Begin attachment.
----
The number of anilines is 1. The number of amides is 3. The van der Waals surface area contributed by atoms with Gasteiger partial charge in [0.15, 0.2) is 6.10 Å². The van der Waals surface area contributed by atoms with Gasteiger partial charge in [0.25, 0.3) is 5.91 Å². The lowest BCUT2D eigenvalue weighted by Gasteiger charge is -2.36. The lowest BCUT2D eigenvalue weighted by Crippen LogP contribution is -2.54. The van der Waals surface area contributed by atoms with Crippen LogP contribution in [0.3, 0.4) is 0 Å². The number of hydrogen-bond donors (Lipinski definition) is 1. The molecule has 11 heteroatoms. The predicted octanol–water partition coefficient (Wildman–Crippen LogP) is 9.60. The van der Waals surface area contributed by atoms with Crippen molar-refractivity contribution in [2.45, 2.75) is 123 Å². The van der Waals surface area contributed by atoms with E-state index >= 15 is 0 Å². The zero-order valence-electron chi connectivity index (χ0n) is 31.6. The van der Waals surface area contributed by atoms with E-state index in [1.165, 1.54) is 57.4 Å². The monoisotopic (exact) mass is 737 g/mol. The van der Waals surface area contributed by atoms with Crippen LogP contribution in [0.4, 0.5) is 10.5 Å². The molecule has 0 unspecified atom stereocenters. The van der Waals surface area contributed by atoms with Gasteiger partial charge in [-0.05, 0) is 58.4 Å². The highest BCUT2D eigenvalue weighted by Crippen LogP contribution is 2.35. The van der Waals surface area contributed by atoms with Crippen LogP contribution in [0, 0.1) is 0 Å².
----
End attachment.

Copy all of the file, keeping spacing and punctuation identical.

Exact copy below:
The number of anilines is 1. The number of amides is 3. The van der Waals surface area contributed by atoms with Gasteiger partial charge in [0.15, 0.2) is 6.10 Å². The van der Waals surface area contributed by atoms with Gasteiger partial charge in [0.25, 0.3) is 5.91 Å². The lowest BCUT2D eigenvalue weighted by Gasteiger charge is -2.36. The lowest BCUT2D eigenvalue weighted by Crippen LogP contribution is -2.54. The van der Waals surface area contributed by atoms with Crippen LogP contribution in [0.3, 0.4) is 0 Å². The number of hydrogen-bond donors (Lipinski definition) is 1. The molecule has 11 heteroatoms. The predicted octanol–water partition coefficient (Wildman–Crippen LogP) is 9.60. The van der Waals surface area contributed by atoms with Crippen molar-refractivity contribution in [2.45, 2.75) is 123 Å². The van der Waals surface area contributed by atoms with E-state index >= 15 is 0 Å². The zero-order valence-electron chi connectivity index (χ0n) is 31.6. The van der Waals surface area contributed by atoms with E-state index in [1.165, 1.54) is 57.4 Å². The monoisotopic (exact) mass is 737 g/mol. The van der Waals surface area contributed by atoms with Crippen LogP contribution in [0.4, 0.5) is 10.5 Å². The molecule has 0 unspecified atom stereocenters. The van der Waals surface area contributed by atoms with Gasteiger partial charge in [-0.05, 0) is 58.4 Å². The highest BCUT2D eigenvalue weighted by Crippen LogP contribution is 2.35. The van der Waals surface area contributed by atoms with Crippen LogP contribution in [0, 0.1) is 0 Å².